A short documentary reveals how a spiritual leader walks his faith by night in a city gripped with homelessness.

For decades, the Tenderloin has been known as San Francisco’s primary harbor of destitution. More than 4,000 people sleep unsheltered around the area, far more than anywhere else in the city. It’s common to encounter open-air narcotic exchanges, human feces on the sidewalk, and desperate expressions of mental illness.

At night, the neighborhood also turns into a kind of parish. Since 1964, an ordained “night minister” has offered comfort and support to those in need around these streets. For 11 years, this was Reverend Lyle Beckman’s vocation: Every night between 10 p.m. and 4 a.m., he’d stop and converse with people in the Tenderloin: the homeless, mentally ill, sex workers, addicts, and those down on their luck. Sometimes he’d offer crisis counseling, a pair of socks or a blanket, or a quiet prayer. Always, his job as director of the nonprofit San Francisco Night Ministry was to provide a human connection, in the hours when fear and isolation surface most.

“It’s a ministry of presence,” Beckman says in Even in Darkness, a short documentary that is now free to watch on Vimeo. Beckman, who retired in 2018, is its subject. The director, James Hosking, met him years ago at a drag bar where the reverend had stopped in during one nighttime saunter. (Sometimes night ministers enter bars, coffee shops, hotels, and anywhere else people gather after sunset.)

“I loved that Lyle came to different venues that you wouldn’t expect a minister to go to,” Hosking told CityLab. “I liked that he was open and able to relate to such a wide range of people.”

That is key to the job, which a new night minister—Reverend Valerie McIntee, the first woman in the role—has since taken on. In the documentary’s spare and moving 26 minutes, Beckman speaks with many types of people, including a young man who believes he is a prophet, a mother of three asking Jesus for a mansion, and a self-publishing writer who discusses his latest work. Most are happy to see him; others are angry. In each case, the reverend listens and affirms beneath the lamplight, sometimes pointing to a social service or offering an idea.

Night ministers have thousands of these interactions over the course of a year, and usually, there is a spiritual dimension to them. But contrary to what many assume, the goal is not to convert vulnerable souls or condemn sinful activity. “We meet people where they are,” Beckman told CityLab. “It just happens to be a priest in a collar.”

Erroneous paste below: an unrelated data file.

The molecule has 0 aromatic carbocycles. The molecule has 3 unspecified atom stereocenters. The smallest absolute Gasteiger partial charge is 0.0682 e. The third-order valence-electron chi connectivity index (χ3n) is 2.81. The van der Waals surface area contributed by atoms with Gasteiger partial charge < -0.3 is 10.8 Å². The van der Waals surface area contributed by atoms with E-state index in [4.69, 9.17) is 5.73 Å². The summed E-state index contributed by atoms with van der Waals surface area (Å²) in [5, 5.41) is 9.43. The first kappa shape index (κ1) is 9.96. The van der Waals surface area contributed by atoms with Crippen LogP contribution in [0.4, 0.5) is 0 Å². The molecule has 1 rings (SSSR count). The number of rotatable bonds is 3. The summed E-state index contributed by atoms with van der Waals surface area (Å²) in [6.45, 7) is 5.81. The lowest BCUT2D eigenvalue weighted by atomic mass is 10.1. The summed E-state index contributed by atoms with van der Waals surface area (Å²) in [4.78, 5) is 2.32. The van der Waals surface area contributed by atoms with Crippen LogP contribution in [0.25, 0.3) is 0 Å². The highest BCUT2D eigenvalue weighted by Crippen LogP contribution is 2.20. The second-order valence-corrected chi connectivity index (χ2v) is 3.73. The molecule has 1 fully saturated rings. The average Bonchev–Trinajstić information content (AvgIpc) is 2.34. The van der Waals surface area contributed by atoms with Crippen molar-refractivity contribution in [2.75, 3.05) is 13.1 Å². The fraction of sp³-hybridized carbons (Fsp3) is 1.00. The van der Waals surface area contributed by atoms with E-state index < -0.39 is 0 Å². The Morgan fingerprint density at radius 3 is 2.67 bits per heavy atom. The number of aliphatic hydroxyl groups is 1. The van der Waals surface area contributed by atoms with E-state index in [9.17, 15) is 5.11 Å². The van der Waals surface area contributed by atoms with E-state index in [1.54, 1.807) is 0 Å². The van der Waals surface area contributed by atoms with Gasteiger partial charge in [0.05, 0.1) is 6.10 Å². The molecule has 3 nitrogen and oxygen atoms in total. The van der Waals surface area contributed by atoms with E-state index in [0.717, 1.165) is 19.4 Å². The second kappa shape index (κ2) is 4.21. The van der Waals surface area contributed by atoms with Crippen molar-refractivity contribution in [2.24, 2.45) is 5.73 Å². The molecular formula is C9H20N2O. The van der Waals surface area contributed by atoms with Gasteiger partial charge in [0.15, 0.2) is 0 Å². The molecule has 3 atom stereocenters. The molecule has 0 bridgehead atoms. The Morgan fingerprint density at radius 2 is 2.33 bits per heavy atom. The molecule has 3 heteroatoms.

As the city has changed, so has the work. When the San Francisco Council of Churches launched the night ministry in the 1960s—inspired by similar services in Chicago, Sydney, and London—most conversations were with recent arrivals to the city, many of them young runaways, struggling with their new lives. Now, amid San Francisco’s historic housing crisis, the reverends tend largely to the growing population of unsheltered people, especially those dealing with mental illness and addiction.

People experiencing homelessness need to be seen as human beings, not liabilities, said Beckman, who has become a vocal advocate of a “housing-first” policies. “Once people are housed, then they are safe, and then you can begin to support their medical, emotional, and spiritual needs,” he said. “Once you’re not always afraid or being protective of your stuff, then you can begin to create healthy relationships on the inside.”

That is why he has a hard time relating to San Franciscans who oppose construction of homeless shelters and supportive housing. While some of their fears may be genuinely rooted in past encounters, he said, “mostly, it’s their property values. It’s greed.” Perhaps those community members need help understanding the roots of their fears, Beckman said. And perhaps he has found his next ministry.

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